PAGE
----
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Hands Up in Nicaragua

In spite of living with guns pointing at us that force us to remain hands up in Nicaragua, we are still fighting, like Ali facing Frazier.

“There are places where you can sense the unhappiness. We know them by tasting a little of their numbed, poor atmosphere.” That is what Juan Rulfo says in his masterpiece Pedro Paramo, in which, there are moments when it is not known who is dead and who is alive.

Precisely, surrounded by so many dangers and so many ghosts, watching how the pillars of power collapse slowly, but inevitably. It seems to me that we are living in other times, in which the consciences wandered aimlessly, the senses were clouded, and the sun went out, leaving only the roar of an unyielding resistance.

So, despite living in a county with guns pointing at us, which forces us to remain in Nicaragua with our hands up, we are still fighting, like Ali facing Frazier in Manila, beyond the ravages of relentless bombardment.

The “resource” of repression, is applied in excess when you have lost control of the reins and you convince yourself that you can no longer govern, just give orders by jumping on top of all institutional structures, clinging to the strings of power. In this way, you try to use fear to keep protests at bay, but that doesn’t work either because the growing patriotic boldness overcomes all restrictions and cannot be subjected.

What to do to get out of this unbearable crisis? It has no answer in the spheres of power, and by dodging the difficulties they only multiply. They become a bigger problem, especially when economic issues strangle you in different ways and time does not give a truce. In the “lowlands,” the only thing possible, is to resist with consistency and determination, as until now.

For now, the only sure thing is insecurity. Going out into the streets, implies taking all kinds of risks, given the dangerous mixture of repression with criminal acts.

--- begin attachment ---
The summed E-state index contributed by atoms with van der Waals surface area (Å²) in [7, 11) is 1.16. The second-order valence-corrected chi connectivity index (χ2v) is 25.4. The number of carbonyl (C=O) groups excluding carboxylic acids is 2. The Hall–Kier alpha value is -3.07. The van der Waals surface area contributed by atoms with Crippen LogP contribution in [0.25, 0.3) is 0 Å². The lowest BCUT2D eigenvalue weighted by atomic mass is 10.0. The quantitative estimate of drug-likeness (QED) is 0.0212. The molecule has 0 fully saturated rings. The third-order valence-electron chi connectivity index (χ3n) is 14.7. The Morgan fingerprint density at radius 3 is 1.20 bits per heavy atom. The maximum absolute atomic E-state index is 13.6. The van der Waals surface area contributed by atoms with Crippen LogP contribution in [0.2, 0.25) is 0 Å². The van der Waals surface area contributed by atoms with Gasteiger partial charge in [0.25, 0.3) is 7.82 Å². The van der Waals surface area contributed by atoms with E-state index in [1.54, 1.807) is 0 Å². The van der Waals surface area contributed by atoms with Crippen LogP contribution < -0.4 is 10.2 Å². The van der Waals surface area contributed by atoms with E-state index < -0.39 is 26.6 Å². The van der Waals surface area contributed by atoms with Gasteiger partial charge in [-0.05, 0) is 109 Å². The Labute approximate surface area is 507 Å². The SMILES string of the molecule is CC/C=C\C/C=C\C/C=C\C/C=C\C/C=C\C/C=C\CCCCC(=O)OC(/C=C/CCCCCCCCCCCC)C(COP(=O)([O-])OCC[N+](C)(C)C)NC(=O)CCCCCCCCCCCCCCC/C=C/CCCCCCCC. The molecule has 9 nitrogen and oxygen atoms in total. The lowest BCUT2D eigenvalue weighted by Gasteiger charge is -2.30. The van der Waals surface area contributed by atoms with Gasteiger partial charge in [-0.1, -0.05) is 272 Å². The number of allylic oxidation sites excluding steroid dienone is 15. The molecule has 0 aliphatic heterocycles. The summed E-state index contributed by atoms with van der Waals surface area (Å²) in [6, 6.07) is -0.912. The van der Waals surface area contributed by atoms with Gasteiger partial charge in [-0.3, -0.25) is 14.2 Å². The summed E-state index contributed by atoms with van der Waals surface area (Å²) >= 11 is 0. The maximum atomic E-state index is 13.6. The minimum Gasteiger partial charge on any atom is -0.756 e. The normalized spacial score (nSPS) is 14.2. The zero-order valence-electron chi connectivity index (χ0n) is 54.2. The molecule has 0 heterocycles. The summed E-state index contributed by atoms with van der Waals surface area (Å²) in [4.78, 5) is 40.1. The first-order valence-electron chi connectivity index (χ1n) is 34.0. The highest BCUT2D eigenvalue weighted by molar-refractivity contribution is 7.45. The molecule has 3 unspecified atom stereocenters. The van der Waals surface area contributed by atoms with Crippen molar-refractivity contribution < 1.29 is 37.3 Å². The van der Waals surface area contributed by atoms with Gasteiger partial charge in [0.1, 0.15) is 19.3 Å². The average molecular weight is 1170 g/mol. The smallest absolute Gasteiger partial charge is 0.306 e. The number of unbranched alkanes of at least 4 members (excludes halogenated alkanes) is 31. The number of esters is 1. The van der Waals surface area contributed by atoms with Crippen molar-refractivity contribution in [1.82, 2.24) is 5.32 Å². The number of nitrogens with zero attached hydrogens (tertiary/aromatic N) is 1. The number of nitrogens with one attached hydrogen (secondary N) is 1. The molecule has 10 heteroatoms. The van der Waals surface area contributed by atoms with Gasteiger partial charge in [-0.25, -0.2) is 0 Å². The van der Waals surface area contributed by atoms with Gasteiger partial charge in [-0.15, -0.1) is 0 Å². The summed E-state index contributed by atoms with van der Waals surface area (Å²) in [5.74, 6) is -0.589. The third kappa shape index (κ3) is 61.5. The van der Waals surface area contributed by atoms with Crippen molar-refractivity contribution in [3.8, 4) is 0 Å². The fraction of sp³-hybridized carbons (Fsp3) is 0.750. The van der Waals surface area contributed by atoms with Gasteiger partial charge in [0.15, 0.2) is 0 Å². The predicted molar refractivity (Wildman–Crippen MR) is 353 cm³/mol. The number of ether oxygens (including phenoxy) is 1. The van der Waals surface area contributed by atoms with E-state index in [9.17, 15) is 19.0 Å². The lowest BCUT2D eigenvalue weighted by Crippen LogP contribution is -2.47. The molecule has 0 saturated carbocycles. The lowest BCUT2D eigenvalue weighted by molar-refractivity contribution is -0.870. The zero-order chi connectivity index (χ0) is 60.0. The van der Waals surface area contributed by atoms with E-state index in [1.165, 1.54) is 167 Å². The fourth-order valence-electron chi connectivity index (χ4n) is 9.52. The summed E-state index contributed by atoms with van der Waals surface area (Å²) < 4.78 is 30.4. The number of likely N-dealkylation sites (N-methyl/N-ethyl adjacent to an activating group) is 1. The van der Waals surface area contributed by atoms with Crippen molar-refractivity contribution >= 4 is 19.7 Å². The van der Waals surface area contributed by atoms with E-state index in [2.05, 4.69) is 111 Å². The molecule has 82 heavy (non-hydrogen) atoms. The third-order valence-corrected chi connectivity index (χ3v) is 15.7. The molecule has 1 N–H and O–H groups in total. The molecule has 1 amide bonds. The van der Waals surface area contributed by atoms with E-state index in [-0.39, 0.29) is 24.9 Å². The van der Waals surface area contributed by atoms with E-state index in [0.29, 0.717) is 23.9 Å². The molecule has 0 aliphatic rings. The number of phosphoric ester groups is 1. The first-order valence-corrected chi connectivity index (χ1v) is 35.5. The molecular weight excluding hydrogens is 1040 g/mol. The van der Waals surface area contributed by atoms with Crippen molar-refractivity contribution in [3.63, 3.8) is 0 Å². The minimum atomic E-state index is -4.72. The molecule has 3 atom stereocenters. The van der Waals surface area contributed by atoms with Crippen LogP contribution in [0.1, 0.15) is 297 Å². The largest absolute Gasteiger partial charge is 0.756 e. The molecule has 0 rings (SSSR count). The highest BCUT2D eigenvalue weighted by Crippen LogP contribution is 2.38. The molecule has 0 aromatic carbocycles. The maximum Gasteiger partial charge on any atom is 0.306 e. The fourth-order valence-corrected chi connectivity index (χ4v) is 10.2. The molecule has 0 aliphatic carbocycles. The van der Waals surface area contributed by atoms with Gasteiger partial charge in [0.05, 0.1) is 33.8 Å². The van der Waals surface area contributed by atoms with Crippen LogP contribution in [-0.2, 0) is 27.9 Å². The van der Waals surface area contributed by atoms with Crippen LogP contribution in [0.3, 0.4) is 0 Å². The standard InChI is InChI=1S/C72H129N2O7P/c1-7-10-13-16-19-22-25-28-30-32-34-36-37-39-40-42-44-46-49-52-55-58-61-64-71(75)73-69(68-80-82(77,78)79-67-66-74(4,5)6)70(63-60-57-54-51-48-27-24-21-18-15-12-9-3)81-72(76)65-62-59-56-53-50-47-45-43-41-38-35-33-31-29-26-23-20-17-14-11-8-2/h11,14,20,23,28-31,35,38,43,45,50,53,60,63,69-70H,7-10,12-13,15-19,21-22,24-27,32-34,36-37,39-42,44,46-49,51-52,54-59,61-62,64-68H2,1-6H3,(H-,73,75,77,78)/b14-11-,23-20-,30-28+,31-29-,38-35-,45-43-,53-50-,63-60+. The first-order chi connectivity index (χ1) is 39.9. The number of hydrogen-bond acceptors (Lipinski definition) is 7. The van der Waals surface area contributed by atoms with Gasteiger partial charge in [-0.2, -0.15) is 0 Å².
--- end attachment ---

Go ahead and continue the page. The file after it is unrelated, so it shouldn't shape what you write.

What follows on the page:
Eleven months ago exactly, leaving his home in the San Andres residential area in Ciudad Sandino, my long-time colleague in “Doble Play” (Double Play), Miguel Mendoza, a free-thinking rebel, was robbed at five thirty in the morning, with guns pointing at him and his wife Margine. His pick-up truck, computer and cellphone were stolen, in brief, a whole heap of work.

Last Wednesday, another colleague, Camilo Velasquez, was also robbed at gunpoint at six in the morning in front of “Radio Catolica,” our place of work, His car and cellphone were stolen. This is now “normal” within the abnormal situation in which we live since a year and a half ago, without it being unworthy of any concern by those in power.

It can happen to anyone and the authorities could care less. All those, without exception, subjected to the blindness depicted so well by Saramago, and the rebels of this blurry present and feared future, are “hands up,” ready to be deprived of our rights and our belongings.

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Sadly, and unfortunately, what we are living seems to be the product of fiction, a gloomy story of Stephen King leading to a devastating end, both painful and shocking.

Straitening the path to change depends on us, this gigantic and compact blue and white unity movement, not contaminated by politicians, beyond the fact that the wounds are still bleeding during the restoration process. This poor country cannot continue “hands up.”

*Edgar Tijerino is Nicaragua’s leading sports commentator

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